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Death from a lack of privacy

You have no right to privacy. There is nothing in the US Constitution that guarantees that you have any ability to protect yourself from those who want to know everything about you and disclose it to the world.

From the local supermarket chain that requires a special card to get discounts and requires your social security number to get the special card (then keeps track of everything you purchase after you get the card) to credit card companies that sell the history of your purchases to anyone with a few dollars -- personal information is now a basic part of big business.

The potential for abuse was bad before the Internet explosion, when corporations had isolated machines that did "data mining" to try and figure out if you like pistachio ice cream, now with these machines linked the implications are ominous indeed.

A simple case of potential privacy invasion on the Internet is the ability of web servers to store facts about your web use in "cookies" in your browser. Many people regularly run programs on their machines to remove these cookies but Christian Huitema, the former chair of the Internet Architecture Board (IAB) has proposed an alternate approach designed to let histories be built up but to make them useless. You send any cookies you get off to an Internet-based cookie bank, the bank returns a random cookie to be used next time you connect to the web server, thus the histories of many people get jumbled together, negating the reliability of the information.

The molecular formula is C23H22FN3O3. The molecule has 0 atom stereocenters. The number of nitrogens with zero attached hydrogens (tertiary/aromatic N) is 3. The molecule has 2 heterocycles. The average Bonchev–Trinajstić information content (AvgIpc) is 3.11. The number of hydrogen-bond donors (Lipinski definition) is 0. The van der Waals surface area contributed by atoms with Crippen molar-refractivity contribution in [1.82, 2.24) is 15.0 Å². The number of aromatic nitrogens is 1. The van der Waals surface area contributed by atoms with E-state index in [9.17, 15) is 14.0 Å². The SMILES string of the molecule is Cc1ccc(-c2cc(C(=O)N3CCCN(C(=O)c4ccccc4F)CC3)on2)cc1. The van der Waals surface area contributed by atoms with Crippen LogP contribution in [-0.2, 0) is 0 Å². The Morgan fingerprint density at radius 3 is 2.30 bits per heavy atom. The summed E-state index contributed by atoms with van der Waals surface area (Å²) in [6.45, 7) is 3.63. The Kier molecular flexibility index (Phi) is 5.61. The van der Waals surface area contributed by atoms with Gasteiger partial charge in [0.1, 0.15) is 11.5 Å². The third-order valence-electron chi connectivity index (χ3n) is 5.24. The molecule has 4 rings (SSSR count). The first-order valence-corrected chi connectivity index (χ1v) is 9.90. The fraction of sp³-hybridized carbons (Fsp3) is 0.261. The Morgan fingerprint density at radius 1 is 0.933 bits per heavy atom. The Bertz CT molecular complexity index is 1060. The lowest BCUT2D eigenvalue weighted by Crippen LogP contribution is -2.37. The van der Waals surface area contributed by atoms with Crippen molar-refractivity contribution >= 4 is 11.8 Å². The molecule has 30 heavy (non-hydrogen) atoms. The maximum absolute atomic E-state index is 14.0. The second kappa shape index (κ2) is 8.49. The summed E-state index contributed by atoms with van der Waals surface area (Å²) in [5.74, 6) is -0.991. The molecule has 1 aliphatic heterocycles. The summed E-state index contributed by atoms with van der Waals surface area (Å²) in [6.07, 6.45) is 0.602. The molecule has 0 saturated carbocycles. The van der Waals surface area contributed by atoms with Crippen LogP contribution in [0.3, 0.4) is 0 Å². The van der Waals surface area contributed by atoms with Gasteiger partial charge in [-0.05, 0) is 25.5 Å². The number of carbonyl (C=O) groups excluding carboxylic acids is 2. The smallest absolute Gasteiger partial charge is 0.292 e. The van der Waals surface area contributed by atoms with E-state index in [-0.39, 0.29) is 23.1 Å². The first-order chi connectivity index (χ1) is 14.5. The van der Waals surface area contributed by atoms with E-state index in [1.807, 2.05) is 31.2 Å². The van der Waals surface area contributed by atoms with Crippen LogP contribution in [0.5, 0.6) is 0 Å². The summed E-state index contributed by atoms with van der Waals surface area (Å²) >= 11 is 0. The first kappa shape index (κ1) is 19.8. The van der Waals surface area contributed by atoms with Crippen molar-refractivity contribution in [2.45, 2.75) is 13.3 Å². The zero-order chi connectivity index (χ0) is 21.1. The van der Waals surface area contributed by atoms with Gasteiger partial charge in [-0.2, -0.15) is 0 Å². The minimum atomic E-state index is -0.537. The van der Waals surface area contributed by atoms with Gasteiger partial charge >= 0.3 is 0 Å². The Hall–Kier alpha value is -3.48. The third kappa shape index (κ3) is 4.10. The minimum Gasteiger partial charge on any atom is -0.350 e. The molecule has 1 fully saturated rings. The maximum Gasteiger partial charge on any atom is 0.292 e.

The Clinton administration's A Framework For Global Electronic Commerce ( argues against legal protection for privacy as is done in many European countries. It argues in favor of some vaguely defined industry "self-regulation." Somehow I do not find it comforting to know that the data mining industry is in charge of protecting my privacy. I'd rather make it so that people that improperly disclose information go to jail. It would seem to me that a government prosecutor would have a somewhat better chance against a billion dollar corporation that I would in trying to right a wrong.

Those who claim that its all for our own good and enables corporations to better target advertising that we want to see and, anyway, if you have nothing to hide what are you worried about should take a lesson from recent events. It was a general acquiesce to an environment of no individual privacy rights that caused Diana and her companions to be hounded, literally, to death in a tunnel in Paris. This may seem overly dramatic but imagine what its like for someone who tests positive to a disease such as HIV when that information leaks from the corporate doctor to management. This type of thing is at the bottom of the slope we are going down as we accept the assertion that an individual has a limited right to privacy.

disclaimer: Harvard does take privacy very seriously but the above are my own worries.